Electronics engineer here trying to dive into aviation and aerospace engineering. I was wondering which (advanced) image processing techniques are being used in satellites nowadays. And which purposes do they have?

For example in some industrial processes computer vision is used to monitor the growth of vegetables. A more complex case related to automobile security is where you develop a system for dead angles. So this involves specific hardware with software which uses person detection to detect whether a biker (not an object), jogger, pedestrian or whatsoever is in a range which is considered as too close to the vehicle. Another security related case can use person detection and facial recognition. A last example: using computervision to detect whether an older person fell and is unconscious. (in other words not sleeping nor falling and standing up again). If the systems detects that the person is unconscious it will automatically call a doctor or whatsoever. Those were some easy and very difficult examples. They combine many image processing algorithms (e.g. edge detection, smoothing et cetera). Now I would like to know in which cases image processing can be used in an aerospace (satellites or aviation) context. I will probably look at it and try to implement it myself as a side project for autodidactical purposes :)

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    $\begingroup$ Just a comment as I don't have any specific links - the Curiosity rover on Mars has apparently been using semi-autonomous navigation for some time, using low resolution nav cameras as stereo pairs. NASA press release. There were some more technical papers exploring this idea in the days of the earlier generation MER series (Spirit & Opportunity), but I'm afraid I can't find them right now... $\endgroup$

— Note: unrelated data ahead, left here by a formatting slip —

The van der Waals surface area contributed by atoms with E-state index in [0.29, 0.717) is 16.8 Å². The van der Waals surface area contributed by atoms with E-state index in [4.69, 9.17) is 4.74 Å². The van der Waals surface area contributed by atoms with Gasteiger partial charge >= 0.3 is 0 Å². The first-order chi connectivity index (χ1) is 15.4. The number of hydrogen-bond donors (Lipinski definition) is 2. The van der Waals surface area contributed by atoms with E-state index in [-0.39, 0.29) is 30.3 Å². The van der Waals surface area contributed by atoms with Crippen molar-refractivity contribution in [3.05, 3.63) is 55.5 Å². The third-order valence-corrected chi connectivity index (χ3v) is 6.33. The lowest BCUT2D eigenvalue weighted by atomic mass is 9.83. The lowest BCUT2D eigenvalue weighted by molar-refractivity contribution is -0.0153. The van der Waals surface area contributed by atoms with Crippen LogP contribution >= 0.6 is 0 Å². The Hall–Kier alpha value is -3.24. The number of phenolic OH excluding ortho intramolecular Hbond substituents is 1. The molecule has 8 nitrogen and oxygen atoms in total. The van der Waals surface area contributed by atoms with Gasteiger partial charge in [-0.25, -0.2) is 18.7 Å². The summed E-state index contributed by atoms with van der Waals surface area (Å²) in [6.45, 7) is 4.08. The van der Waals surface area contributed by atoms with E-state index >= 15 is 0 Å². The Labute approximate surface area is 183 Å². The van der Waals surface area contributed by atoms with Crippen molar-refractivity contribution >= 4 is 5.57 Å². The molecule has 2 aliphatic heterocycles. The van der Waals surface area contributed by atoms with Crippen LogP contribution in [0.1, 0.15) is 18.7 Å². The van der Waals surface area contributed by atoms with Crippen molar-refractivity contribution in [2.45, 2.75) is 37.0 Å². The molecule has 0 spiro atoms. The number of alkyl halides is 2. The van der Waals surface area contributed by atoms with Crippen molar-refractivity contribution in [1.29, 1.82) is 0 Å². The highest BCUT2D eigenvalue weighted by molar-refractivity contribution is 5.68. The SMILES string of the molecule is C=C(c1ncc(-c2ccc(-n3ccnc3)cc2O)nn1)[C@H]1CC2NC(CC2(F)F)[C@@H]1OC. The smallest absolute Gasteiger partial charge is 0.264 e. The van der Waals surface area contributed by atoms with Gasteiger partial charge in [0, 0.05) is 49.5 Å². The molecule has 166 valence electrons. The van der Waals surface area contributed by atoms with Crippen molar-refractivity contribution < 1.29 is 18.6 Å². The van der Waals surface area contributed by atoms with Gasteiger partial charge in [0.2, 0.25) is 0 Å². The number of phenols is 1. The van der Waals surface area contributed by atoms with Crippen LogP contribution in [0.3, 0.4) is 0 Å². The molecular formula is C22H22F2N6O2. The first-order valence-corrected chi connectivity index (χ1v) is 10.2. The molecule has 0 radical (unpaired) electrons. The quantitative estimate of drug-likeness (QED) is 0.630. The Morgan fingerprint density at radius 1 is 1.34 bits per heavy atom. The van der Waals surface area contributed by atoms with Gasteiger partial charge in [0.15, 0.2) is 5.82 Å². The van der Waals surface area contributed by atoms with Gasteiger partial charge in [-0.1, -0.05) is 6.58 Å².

– Andy
    Oct 5, 2016 at 16:24
  • $\begingroup$ If I remember correctly, Restore-L and Raven (ISS payload) both use cameras for tracking/pose estimation of spacecraft. $\endgroup$ Oct 6, 2016 at 0:01

2 Answers 2


The Earth Obervation satellites do use some image processing, especially image compression to reduce the size of the downlinked data. A typical compression pipeline looks like this:

detector -> offset correction -> gain correction -> bad pixel correction -> compression

Because of the volume of data, this is typically done on dedicated hardware, shuch as this:http://www.space-airbusds.com/media/document/ens_4_coreci_2014_bd.pdf

Computer vision can also be used for docking guidance. Generally, high-level algorithms that do not need to run in real-time are executed on the ground, where the hardware constraints are not a problem. Onboard spacecrafts, mass and power are limited, and if you use radiation-hardened hardware it is much less capable than off-the-shelf processors.

  • $\begingroup$ Nice answer! Indeed "This new Flash technology" is far superior to "the former SD-RAM based equipment" - DRAM? how old is that thing? The best way the ISS could deal with power and mass limitations for computing power would be to simply upgrade to stuff that isn't 10 years old. My Raspberry Pi does 100 Megaflops, my laptop does a GigaFLOP. So does everyone else's, and that's not even counting the GPU capabilities, and FPGA's are getting put on to smaller and smaller technology nodes. Processing power is limited by age. $\endgroup$
    – uhoh
    Oct 6, 2016 at 13:16
  • $\begingroup$ Looks interesting. Do you have any recommandations for sources (websites, papers etc) I could check in order to understand and implement it? $\endgroup$ Oct 7, 2016 at 13:06

The Mars2020 Rover mission will use image processing for navigation on the surface in a similar way to the current Curiosity Rover, as its design is rooted on Curiosity's highly successful architecture.

enter image description here